In 2002, New York City's Department for Homeless Services (DHS) was in a crisis situation, with an average monthly census of 33,000 homeless people in shelters. The city could not open new shelters fast enough to meet rising demand and families were sleeping on the floors of the department's Emergency Assistance Unit while they awaited placement.
To solve this problem, newly appointed Commissioner of the DHS Linda Gibbs had a novel suggestion. New York City already had an elaborate system of data collection about the origins and characteristics of homeless shelter applicants. If that data could be used to target at-risk families before they became homeless, pressure would be taken off of the overcrowded shelters, and fewer children and families would go through the stress of losing their homes.
Gibbs' advocacy led to the creation of HomeBase in 2004, a neighborhood-based program that provides personalized assistance to families at risk of homelessness. Collaboration with other community agencies allows HomeBase to identify individuals and families at risk and provide them with whatever is needed to retain existing homes. Those served by HomeBase have received clothes for job interviews, funding for training to earn higher wages, and mediation services for disputes with family members or landlords.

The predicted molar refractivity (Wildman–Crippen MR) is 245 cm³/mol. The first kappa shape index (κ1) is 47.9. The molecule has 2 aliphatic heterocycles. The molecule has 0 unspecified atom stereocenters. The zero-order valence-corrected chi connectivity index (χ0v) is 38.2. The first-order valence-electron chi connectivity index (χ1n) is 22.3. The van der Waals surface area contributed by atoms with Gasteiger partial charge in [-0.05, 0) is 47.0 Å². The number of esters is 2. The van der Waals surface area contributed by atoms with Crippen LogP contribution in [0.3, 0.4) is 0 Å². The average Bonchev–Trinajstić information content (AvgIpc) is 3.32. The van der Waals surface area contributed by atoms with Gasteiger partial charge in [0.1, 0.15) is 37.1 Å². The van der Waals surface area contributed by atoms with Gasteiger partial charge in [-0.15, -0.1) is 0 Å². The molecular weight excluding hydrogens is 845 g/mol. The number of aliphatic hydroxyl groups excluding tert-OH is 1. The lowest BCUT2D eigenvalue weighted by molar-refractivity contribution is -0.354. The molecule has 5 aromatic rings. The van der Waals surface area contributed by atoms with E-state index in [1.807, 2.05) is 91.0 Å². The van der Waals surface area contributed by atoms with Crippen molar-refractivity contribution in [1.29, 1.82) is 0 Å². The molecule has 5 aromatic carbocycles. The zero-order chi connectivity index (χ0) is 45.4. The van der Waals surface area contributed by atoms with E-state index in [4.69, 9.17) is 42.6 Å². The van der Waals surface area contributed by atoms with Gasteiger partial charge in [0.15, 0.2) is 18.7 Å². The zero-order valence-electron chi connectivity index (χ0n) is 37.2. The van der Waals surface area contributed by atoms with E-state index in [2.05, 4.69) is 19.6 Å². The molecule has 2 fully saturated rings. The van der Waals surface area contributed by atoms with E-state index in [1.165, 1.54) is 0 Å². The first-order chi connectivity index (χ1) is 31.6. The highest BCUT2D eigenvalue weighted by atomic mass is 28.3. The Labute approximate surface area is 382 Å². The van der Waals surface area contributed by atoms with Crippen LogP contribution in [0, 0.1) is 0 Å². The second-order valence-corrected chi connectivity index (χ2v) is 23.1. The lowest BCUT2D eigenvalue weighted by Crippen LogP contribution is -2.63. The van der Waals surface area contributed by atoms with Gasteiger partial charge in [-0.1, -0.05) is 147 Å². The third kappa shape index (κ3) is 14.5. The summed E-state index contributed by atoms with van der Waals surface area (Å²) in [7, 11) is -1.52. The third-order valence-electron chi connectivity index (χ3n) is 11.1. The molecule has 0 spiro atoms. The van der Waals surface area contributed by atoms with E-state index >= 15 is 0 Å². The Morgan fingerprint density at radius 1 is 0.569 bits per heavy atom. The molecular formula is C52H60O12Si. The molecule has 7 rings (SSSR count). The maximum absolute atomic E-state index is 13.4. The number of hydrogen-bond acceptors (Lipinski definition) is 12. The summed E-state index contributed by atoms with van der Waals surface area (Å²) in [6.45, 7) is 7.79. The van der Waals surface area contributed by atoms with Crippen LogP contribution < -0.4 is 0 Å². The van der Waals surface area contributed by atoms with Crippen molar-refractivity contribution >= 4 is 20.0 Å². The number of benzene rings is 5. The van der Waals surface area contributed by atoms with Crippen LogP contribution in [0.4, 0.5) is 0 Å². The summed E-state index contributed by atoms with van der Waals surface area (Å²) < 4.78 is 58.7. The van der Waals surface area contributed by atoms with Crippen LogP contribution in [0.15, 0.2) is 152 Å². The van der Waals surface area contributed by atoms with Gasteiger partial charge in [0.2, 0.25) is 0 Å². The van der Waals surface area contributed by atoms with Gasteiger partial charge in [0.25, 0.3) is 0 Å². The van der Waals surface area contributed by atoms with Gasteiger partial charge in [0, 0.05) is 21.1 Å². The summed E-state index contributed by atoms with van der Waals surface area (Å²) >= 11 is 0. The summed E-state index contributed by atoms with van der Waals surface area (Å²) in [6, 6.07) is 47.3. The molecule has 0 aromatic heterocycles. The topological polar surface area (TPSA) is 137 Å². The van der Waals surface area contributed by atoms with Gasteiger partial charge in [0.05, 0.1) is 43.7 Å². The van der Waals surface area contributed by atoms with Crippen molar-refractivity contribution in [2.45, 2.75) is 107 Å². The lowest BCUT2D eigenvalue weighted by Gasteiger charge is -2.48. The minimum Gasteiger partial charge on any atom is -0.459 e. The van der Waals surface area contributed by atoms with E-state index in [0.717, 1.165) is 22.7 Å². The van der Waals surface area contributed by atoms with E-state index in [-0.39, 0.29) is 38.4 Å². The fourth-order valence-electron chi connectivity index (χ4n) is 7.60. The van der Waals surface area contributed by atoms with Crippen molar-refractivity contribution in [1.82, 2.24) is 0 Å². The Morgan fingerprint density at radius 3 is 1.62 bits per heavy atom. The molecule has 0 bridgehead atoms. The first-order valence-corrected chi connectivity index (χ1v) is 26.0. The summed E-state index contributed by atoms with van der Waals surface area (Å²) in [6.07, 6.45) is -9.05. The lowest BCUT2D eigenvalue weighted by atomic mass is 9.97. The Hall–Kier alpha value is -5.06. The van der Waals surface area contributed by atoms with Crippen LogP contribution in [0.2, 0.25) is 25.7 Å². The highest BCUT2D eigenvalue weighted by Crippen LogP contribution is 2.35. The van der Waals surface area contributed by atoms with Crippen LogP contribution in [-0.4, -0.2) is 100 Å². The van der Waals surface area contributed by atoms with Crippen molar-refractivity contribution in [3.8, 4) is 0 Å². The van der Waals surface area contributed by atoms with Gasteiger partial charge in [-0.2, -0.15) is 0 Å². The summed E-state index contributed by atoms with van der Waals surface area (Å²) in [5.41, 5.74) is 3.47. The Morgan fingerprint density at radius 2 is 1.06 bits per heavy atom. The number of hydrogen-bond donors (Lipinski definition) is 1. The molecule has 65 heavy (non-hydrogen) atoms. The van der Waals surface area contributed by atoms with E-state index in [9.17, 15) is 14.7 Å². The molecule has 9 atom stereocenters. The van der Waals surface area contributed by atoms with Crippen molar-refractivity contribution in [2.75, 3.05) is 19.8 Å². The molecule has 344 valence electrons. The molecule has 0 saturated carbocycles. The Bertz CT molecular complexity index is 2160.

HomeBase also provides more traditional services-such as legal help, childcare referrals, education and employment services, and mental health care-to families whose housing future is uncertain, even if they are not yet homeless. The program partners with organizations to advertise its homelessness-prevention services to the families who need them most. For example, the HomeBase provider in Brooklyn teamed up with Baby Buggy, a non-profit that provides baby clothing and supplies to low-income mothers.
Early interventions and nontraditional, individualized help have kept many families off the streets and out of shelters. In its first full year of operation, HomeBase communities saw a 12 percent decline in family shelter entrants. In the first quarter of 2006, communities served by HomeBase experienced a 7 percent decline in families seeking relief at shelters-while New York City as a whole saw a 19 percent increase.
HomeBase continually evolves, incorporating the best practices from other agencies and experimenting with new ways to serve at-risk families. The program's adaptability makes it easy to replicate; though New York City has extensive systems of data collection to track patterns of homelessness, many cities across the country collect large amounts of data about homeless residents. HomeBase provides a welcome example of the type of prevention services that can be provided using such data.